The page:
Several projects the city of Menlo Park has planned are more expensive than predicted, and the City Council may have to make tough choices. The council will meet tonight, June 1, at 5:30 p.m. at the Menlo Park City Council Chambers (701 Laurel St.) to discuss its options on the following projects.
Santa Cruz Avenue Sidewalks
The city could commit $5.9 million in funding to install sidewalks along Santa Cruz Avenue.
On the north side, the sidewalks would run from Olive Street to Johnson Street, and on the south side, from Olive Street to Arbor Road.
Plans to install the sidewalks were approved in March 2015 and potential options to address logistical complexities of the project were presented to the City Council in February 2016, when earlier plans estimated the budget would range between $3 million and $5 million.
According to the staff report, the project will also
● Replace the in-pavement lighted crosswalks at Cotton Street and San Mateo Drive with flashing signals on the sides of the street.
● Add a 3-inch-wide conduit for future fiber optic cables and pullboxes, making it easier to install traffic signal monitoring in the future.
● Build storm drains at 23 properties.
● Widen some sidewalks to 6 feet instead of 5 feet in front of Saint Raymond's, the corner of San Mateo Drive and "a few properties near Arbor Road." This would mean ripping out some of the existing sidewalks.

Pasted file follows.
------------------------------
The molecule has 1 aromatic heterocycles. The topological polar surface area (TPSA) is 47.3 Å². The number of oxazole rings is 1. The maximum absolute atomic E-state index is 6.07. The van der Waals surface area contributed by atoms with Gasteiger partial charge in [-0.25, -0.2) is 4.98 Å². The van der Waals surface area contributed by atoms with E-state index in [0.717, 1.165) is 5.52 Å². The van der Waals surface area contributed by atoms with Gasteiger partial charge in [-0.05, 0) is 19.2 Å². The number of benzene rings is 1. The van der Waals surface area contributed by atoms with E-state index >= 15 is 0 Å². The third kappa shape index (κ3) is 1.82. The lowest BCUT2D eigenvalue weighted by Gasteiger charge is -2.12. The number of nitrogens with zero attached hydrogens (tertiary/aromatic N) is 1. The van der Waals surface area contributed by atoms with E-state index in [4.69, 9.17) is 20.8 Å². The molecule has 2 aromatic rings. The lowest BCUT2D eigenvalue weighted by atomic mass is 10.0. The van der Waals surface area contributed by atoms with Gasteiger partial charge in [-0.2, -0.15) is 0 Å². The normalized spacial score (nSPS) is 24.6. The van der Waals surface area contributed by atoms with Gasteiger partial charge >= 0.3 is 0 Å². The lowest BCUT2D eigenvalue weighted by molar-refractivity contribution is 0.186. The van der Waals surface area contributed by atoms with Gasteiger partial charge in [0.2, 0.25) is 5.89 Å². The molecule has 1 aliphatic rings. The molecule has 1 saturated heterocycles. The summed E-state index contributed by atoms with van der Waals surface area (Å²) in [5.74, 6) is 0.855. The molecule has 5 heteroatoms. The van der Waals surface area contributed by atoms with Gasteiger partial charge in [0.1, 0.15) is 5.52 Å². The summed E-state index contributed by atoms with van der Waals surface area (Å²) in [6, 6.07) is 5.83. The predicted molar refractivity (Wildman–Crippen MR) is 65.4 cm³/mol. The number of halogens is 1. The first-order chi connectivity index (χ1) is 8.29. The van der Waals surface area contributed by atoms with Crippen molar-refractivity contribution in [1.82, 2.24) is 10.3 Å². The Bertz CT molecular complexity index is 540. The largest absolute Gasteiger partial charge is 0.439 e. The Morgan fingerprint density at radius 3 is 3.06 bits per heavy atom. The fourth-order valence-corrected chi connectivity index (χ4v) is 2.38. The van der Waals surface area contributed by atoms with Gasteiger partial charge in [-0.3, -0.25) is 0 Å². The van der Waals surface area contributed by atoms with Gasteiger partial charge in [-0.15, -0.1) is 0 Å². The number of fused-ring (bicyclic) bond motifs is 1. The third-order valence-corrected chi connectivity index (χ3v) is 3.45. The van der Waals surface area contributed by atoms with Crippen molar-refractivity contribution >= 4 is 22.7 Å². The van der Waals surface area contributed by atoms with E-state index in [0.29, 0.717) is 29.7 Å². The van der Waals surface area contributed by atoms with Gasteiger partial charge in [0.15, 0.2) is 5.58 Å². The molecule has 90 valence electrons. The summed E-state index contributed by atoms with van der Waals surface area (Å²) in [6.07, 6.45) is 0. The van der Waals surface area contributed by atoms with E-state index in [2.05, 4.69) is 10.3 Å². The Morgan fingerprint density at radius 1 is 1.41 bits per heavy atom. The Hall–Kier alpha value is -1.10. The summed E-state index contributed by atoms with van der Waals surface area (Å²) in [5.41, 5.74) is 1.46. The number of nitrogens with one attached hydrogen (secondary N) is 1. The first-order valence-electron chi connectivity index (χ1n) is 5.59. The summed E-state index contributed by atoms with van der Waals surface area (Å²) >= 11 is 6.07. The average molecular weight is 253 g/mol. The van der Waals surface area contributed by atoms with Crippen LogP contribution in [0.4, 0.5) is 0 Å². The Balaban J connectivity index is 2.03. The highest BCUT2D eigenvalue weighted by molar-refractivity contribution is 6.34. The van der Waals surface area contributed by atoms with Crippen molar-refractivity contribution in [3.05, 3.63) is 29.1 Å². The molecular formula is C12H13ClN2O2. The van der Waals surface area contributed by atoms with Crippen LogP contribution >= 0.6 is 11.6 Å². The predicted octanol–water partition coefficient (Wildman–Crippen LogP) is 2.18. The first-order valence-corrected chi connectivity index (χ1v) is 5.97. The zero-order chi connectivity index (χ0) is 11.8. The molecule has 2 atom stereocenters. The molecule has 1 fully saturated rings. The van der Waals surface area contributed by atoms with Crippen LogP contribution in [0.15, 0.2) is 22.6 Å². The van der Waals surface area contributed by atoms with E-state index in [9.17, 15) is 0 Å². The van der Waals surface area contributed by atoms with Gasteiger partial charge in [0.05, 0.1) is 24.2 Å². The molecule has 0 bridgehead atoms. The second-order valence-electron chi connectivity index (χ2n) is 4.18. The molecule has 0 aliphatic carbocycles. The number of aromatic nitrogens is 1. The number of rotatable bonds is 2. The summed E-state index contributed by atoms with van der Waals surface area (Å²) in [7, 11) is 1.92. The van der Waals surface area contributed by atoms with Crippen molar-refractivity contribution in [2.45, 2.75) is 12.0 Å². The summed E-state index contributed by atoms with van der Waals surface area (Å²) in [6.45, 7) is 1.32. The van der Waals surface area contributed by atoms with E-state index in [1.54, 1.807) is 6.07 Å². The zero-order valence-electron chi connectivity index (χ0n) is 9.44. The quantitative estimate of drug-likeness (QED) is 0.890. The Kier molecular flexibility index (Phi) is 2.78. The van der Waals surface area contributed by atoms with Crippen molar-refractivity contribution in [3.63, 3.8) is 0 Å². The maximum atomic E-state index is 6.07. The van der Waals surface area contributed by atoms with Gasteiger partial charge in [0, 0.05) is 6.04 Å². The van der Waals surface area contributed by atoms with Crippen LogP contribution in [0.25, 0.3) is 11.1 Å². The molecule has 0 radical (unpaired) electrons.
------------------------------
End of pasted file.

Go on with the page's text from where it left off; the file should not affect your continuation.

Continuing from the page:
● Reconstruct some driveways to connect them to the new sidewalks.
● Repave the bike lane and buffer on the north side of Santa Cruz Avenue.
San Francisquito Creek Joint Powers Authority
The San Francisquito Creek Joint Powers Authority, of which the city is a part, is working on a project to ease potential creek flooding in Palo Alto and East Palo Alto; it involves widening a section of the creek near the Palo Alto Golf Course, building new floodwalls and excavating parts of the bottom of the channel, according to the staff report.
Upstream, an upcoming project is to replace the Pope/Chaucer Street and Newell Road bridges; the city has already set aside about $500,000 to help fund the project.
The project received bids that were about $3 million over what had been budgeted by the agency, so city staff is recommending that the council approve $800,000 in funding, spread over three years, from the city's general fund reserves to pay its share of the added cost. That would reallocate the $500,000 intended for the bridge replacement and add $300,000.
According to a draft of the agreement the council could agree to at its meeting, "The Project directly benefits the City of Menlo Park as its completion is necessary to accommodate future flood protection measures located in Menlo Park, upstream of the Project, which may be constructed in the future."
Work plan update
The council will also review the progress that has been made this quarter on its "work plan," a list of 72 items it designated as important to work on in 2016. See the work plan here.